I'm new to Ubuntu and would like to know where I can find the location of program files for programs installed from the Ubuntu Software Center or the Terminal.

  • If you prefer/use RPM on Ubuntu, you can also use rpm –ql [package] to get a list. This method also happens to work on most Fedora and RHEL distros.
    – Ray Foss
    Commented Dec 19, 2017 at 14:42

8 Answers 8


Also, if you just need to know where the executable is you can run whereis executable or which executable For instance:

$ whereis firefox
firefox: /usr/bin/firefox /etc/firefox /usr/lib/firefox /usr/share/man/man1/firefox.1.gz

$ which firefox

on the command line, you can use dpkg --listfiles packagename. For instance, dpkg --listfiles firefox. If you want to see what files a package contains without installing it, then you can install apt-file and use that.

But you really shouldn't mess with it. There is usually no reason to manually interfere with the contents of a package. All configuration files for normal applications are placed in the users home directory. You don't have savegames in C:\Programfiles\Appname\savegames, for instance. They would be placed in /home/username/.local/share/appname/savegames. That way, if you move your home directory to another machine, it keeps all configurations and user data.

  • This command says "package 'sdl' is not installed"; But this command: "dpkg --get-selections | grep sdl" returned : libsdl-image1.2:amd64 install ---- libsdl1.2debian:amd64 install ---- libsdl2-2.0-0:amd64 install ---- libsdl2-dev install
    – Dr.jacky
    Commented Dec 19, 2015 at 6:48
  • The OP wants to know where the installation directory containing the app files is located. He did not ask for a list of files in a package. Commented Nov 6, 2018 at 8:51
  • @HedleyFinger: There is no such thing as the "installation directory". Each app has files stored in many different directories for different types of files. /etc for default configs, /usr/bin for binaries, /usr/lib for libraries, etc. The command I showed, shows where all app files are installed. Commented Nov 7, 2018 at 16:51



dpkg -L banshee


If you do not find the command with whereis or which then maybe it is an alias. Try


and check if the command is in the list.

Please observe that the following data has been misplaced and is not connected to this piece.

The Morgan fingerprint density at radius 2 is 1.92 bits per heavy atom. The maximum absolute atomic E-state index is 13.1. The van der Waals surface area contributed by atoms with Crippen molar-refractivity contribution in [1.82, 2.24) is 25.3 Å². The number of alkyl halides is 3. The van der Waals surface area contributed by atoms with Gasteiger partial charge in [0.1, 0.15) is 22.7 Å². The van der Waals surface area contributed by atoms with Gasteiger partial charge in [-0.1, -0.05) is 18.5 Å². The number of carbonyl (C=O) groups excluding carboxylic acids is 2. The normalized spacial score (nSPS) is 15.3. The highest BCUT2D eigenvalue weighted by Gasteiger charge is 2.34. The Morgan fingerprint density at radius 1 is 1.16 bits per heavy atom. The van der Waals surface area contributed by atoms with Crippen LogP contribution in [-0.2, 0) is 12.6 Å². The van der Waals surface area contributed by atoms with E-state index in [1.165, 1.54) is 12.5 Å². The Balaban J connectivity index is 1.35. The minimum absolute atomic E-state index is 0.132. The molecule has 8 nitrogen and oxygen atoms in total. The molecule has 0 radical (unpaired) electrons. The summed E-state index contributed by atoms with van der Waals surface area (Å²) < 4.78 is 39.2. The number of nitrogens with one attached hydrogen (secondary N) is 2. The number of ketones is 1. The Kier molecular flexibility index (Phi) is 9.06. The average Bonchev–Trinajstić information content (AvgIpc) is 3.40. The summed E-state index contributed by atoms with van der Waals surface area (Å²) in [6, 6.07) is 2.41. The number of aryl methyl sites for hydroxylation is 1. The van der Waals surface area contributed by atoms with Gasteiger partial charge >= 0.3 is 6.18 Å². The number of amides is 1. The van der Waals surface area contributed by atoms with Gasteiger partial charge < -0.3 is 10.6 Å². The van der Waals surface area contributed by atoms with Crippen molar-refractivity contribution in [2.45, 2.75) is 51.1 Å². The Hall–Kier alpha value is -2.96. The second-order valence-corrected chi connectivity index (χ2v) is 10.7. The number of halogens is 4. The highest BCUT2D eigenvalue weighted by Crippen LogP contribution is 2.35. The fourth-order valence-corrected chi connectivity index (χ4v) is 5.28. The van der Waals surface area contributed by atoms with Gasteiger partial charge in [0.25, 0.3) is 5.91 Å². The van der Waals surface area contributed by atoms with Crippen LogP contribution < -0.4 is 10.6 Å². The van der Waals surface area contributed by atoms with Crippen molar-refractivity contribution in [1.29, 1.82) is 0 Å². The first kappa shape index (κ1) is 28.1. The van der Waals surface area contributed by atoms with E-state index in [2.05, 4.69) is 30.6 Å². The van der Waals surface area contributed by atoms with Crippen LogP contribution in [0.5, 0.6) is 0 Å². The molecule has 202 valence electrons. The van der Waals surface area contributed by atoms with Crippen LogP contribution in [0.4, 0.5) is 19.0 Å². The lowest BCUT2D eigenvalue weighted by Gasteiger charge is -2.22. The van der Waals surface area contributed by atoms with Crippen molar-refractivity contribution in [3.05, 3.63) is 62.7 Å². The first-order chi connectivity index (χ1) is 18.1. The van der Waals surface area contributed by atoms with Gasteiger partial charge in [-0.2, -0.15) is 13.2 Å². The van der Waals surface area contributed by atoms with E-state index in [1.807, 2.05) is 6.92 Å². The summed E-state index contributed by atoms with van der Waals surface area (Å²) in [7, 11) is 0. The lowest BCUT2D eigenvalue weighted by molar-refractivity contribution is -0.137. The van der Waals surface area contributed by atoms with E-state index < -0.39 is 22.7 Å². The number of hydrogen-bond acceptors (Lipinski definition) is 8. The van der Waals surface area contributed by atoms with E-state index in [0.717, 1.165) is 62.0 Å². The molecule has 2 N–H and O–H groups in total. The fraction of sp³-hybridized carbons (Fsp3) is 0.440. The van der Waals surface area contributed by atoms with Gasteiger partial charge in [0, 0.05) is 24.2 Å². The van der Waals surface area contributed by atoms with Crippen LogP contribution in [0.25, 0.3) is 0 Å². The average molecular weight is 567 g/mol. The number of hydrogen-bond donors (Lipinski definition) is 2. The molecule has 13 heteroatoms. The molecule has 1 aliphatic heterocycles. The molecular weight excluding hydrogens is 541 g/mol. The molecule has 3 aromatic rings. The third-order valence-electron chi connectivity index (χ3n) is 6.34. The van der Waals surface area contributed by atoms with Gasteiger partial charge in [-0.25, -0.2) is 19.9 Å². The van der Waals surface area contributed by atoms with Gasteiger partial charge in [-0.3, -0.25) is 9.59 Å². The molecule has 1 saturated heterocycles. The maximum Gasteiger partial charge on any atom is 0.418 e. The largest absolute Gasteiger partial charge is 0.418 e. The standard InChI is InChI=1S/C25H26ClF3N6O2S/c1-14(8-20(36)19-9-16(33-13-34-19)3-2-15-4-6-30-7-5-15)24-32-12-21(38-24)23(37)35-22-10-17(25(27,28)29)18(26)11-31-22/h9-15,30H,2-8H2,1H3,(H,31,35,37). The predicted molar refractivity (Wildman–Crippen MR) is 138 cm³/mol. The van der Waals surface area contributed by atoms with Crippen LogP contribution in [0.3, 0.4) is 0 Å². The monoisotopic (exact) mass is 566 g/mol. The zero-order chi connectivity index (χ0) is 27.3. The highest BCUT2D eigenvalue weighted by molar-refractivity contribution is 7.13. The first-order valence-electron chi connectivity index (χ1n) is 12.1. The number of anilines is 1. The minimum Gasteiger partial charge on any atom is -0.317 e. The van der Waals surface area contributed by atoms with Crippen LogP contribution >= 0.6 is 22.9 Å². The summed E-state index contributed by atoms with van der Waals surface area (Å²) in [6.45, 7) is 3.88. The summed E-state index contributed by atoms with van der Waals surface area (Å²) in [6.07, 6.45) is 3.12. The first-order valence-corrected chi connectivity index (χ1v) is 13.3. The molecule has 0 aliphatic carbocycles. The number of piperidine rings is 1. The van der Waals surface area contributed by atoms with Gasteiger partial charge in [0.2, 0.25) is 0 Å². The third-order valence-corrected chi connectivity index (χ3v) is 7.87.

Use the synaptic-package-manager:

synaptic Package Manager (GUI)

Assuming that we'd like to locate the files of the autotools-dev package, under 'Quick filter' enter autotools to locate it. The autotools-dev package appears automatically. Select it by clicking on it and then press 'Properties'. In the appearing dialog select the tab 'Installed Files'.

  • 4
    You should also say how to get the desired information!
    – guntbert
    Commented May 5, 2016 at 18:17
  • 2
    I appreciate the screen shot and think this answer is a useful addition. It shouldn't be down voted. Commented Jan 16, 2017 at 21:58

The builtin Bash command, called command is also available:

 command [-pVv] command [arguments …]

Examples of usage:

$ command -v cat
$ command -V cat
cat is /bin/cat

When the searched command is an alias:

$ command -v ll
alias ll='ls -alF'
$ command -V ll
ll is aliased to `ls -alF'

Type following command:

which <package_name>

Coming to Linux from Windows, there are some different terminology, which sometimes seems strange.

The first one is the word package that we find on Linux. We install packages on Linux, which may sound different but makes total sense:

  • When installing something on the computer, we are installing programs like in your question, but also configuration files, images, documentation, etc. Sometimes we are even installing, in one package, many programs

One example for you, i was looking for installing a package called bluez-tools in Lubuntu 22.04. In your terminal:

sudo apt install bluez-tools

After installing it, the question is, how to use this bluez-tools stuff i have installed. Then we have the answer to your question, we have to look for what and where we have just installed the package in our system.

The following command gives you some information about the package you just installed.

dpkg -l bluez-tools
ii  bluez-tools 2.0~20170911.0.7cb788c-4 amd64 Set of tools to manage Bluetooth devices for linux

And this other command shows what and where things were installed

dpkg -l bluez-tools


It can be seen the package contains 5 programs, some docs, and five manual pages.

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